The 1794 Flowing Hair half dollar marks the first year of the 50-cent denomination in the United States and also the first year the U.S. Mint produced large-denomination silver coinage for mass circulation. It was a momentous time for the U.S. Mint, which was in the process of perfecting mass-scale coinage production. And as coining challenges and the evolution of the nation’s economy unfolded, the half dollar proved to be an important coin for United States commerce.
The U.S. Mint endeavored to produce around 2,000 half dollars in 1794, but between planchet issues and strike problems more than a tenth of the first-year half dollar production was unsatisfactory for use. A net total of 1,748 half dollars bear the 1794 date, and most of these saw extensive wear in circulation. Only a small handful were preserved by collectors in uncirculated condition.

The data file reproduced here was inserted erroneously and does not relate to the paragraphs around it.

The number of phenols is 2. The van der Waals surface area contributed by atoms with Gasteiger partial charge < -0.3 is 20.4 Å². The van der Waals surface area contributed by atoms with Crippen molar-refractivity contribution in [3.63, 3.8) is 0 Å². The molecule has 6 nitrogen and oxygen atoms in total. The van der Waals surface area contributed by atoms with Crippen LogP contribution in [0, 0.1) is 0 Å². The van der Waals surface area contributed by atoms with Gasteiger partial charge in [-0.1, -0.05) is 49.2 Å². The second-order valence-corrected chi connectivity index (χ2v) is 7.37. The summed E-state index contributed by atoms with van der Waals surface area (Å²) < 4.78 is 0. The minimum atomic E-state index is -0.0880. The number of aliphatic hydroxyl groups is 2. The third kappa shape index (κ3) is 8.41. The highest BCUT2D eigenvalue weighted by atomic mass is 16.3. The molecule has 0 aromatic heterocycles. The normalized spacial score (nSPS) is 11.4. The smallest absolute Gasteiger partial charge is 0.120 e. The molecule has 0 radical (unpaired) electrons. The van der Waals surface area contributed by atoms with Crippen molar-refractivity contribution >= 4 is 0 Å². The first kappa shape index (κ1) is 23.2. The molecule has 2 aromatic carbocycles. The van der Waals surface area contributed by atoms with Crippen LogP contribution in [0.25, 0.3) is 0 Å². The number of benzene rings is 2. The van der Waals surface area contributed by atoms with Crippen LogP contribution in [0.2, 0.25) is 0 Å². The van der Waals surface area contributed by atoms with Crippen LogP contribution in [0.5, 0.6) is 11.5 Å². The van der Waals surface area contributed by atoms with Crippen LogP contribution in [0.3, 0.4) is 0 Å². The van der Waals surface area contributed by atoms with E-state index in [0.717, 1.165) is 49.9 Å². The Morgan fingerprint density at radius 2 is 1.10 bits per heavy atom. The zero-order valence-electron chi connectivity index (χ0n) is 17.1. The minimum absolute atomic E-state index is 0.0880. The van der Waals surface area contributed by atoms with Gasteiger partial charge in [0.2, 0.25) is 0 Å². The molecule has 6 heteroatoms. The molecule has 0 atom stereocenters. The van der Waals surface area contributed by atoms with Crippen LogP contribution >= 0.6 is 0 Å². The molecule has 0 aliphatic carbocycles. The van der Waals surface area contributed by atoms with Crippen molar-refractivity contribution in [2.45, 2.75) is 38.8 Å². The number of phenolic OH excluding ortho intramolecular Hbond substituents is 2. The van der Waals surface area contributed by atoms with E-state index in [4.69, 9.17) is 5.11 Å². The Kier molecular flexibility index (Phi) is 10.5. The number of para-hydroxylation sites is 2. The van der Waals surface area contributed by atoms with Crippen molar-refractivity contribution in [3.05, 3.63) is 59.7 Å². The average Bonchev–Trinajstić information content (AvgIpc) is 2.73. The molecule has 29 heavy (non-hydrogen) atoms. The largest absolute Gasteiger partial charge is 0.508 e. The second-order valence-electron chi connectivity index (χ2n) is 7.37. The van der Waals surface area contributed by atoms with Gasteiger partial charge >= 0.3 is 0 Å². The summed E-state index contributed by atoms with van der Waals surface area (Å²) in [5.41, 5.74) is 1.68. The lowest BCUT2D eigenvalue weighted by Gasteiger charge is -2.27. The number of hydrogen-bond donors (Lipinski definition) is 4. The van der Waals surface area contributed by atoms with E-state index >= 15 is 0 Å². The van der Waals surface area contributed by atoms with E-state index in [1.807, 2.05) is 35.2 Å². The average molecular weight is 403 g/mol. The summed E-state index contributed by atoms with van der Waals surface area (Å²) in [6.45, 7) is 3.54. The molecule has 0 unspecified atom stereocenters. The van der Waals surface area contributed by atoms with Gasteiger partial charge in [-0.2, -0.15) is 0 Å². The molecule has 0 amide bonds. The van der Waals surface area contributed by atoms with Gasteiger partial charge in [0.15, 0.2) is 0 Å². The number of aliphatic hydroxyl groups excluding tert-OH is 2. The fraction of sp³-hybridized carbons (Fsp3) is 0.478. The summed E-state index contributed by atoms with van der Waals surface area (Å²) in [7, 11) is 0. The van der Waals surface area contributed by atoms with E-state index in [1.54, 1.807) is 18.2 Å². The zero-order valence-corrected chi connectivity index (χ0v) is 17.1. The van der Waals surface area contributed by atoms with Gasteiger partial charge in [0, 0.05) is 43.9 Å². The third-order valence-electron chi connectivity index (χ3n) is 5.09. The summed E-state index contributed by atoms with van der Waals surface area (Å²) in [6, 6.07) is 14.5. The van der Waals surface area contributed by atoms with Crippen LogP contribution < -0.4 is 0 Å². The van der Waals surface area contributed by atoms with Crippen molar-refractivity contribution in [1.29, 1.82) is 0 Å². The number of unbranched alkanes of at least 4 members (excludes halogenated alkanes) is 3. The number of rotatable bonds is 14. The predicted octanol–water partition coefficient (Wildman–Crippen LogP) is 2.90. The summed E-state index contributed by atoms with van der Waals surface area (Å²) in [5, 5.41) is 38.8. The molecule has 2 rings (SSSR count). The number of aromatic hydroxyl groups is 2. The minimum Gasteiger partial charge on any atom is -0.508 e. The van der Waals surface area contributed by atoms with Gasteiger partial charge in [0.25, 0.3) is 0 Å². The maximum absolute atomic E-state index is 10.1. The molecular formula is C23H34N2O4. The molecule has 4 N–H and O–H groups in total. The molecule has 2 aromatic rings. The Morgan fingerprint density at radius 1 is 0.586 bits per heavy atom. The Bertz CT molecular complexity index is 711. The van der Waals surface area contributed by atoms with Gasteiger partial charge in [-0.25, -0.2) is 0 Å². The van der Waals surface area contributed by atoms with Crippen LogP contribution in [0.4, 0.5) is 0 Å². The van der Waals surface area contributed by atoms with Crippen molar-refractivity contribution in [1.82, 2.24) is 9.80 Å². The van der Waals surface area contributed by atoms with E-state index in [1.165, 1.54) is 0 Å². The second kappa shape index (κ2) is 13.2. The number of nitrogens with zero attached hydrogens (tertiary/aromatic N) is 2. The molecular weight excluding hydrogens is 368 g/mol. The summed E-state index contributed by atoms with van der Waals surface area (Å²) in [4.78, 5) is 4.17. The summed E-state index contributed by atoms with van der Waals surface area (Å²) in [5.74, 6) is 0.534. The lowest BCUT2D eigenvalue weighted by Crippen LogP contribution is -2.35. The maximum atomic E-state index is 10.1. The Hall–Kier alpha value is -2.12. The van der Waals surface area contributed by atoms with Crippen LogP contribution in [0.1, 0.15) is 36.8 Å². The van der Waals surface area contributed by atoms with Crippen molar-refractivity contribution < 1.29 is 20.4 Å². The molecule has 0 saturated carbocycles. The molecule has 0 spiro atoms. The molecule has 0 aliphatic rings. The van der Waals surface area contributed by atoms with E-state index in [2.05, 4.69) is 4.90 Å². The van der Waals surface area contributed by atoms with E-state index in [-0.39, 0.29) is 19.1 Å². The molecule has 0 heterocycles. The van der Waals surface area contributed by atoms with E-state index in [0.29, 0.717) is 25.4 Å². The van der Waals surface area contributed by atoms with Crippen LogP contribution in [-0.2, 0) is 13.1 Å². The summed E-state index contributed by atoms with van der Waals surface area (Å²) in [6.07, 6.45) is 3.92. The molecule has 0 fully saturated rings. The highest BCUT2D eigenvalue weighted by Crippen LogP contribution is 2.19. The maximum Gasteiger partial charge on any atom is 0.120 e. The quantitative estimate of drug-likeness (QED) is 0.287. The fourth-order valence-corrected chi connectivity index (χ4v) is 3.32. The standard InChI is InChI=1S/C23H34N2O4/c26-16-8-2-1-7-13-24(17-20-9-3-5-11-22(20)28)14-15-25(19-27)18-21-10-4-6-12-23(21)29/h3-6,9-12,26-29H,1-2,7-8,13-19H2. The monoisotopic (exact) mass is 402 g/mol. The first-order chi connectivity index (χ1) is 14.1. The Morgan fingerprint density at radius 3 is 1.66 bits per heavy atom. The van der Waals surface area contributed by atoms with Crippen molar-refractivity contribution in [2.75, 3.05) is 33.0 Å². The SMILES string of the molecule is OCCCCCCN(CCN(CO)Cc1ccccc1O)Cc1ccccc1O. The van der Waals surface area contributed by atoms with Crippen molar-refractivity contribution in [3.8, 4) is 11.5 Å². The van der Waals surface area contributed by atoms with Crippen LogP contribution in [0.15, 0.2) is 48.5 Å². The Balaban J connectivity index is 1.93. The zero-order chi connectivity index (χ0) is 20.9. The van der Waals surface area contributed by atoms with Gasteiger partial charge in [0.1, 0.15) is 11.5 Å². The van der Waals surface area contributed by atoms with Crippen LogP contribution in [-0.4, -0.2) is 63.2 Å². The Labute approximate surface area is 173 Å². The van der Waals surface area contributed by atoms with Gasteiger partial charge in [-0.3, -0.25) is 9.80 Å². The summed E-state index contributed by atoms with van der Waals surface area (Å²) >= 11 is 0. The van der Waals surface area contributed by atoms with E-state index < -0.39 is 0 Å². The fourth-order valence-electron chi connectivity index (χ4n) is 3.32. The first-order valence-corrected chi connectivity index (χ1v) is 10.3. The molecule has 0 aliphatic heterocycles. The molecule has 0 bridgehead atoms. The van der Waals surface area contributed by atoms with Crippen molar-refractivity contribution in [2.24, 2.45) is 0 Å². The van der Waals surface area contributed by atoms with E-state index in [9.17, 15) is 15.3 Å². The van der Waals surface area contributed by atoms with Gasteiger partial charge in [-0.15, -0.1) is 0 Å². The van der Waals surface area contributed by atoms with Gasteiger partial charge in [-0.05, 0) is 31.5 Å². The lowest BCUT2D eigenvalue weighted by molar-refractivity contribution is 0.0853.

As with all early U.S. Mint coinage, each die had to be crafted by hand, and this meant the creation of small but numismatically significant design variances between each of the dies. Numismatic expert Al C. Overton catalogued the numerous varieties among these coins. Among one of these varieties for the 1794 Flowing Hair half dollar is the O-101a. The finest example — a stunner graded by Professional Coin Grading Service as MS64+ — was recently sold by Heritage Auctions for $870,000.
*Image is courtesy of Heritage Auctions, www.HA.com.